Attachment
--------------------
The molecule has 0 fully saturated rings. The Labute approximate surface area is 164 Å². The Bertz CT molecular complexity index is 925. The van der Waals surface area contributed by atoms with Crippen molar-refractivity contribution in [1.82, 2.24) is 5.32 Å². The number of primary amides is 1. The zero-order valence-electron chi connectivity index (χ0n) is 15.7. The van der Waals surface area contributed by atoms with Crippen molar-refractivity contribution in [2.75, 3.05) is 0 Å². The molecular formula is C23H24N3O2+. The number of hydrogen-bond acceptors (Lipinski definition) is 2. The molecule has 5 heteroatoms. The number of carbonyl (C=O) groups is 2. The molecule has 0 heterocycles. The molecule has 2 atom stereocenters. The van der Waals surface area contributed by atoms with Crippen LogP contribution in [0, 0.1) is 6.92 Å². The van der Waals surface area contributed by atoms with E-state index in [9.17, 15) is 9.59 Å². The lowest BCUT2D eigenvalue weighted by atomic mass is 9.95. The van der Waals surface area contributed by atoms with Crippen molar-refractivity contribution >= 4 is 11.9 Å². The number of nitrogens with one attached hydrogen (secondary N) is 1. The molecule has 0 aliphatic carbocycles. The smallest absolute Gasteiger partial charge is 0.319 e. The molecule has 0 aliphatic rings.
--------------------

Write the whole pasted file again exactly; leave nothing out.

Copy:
The molecule has 0 fully saturated rings. The Labute approximate surface area is 164 Å². The Bertz CT molecular complexity index is 925. The van der Waals surface area contributed by atoms with Crippen molar-refractivity contribution in [1.82, 2.24) is 5.32 Å². The number of primary amides is 1. The zero-order valence-electron chi connectivity index (χ0n) is 15.7. The van der Waals surface area contributed by atoms with Crippen molar-refractivity contribution in [2.75, 3.05) is 0 Å². The molecular formula is C23H24N3O2+. The number of hydrogen-bond acceptors (Lipinski definition) is 2. The molecule has 5 heteroatoms. The number of carbonyl (C=O) groups is 2. The molecule has 0 heterocycles. The molecule has 2 atom stereocenters. The van der Waals surface area contributed by atoms with Crippen LogP contribution in [0, 0.1) is 6.92 Å². The van der Waals surface area contributed by atoms with E-state index in [9.17, 15) is 9.59 Å². The lowest BCUT2D eigenvalue weighted by atomic mass is 9.95. The van der Waals surface area contributed by atoms with Crippen molar-refractivity contribution >= 4 is 11.9 Å². The number of nitrogens with one attached hydrogen (secondary N) is 1. The molecule has 0 aliphatic carbocycles. The smallest absolute Gasteiger partial charge is 0.319 e. The molecule has 0 aliphatic rings.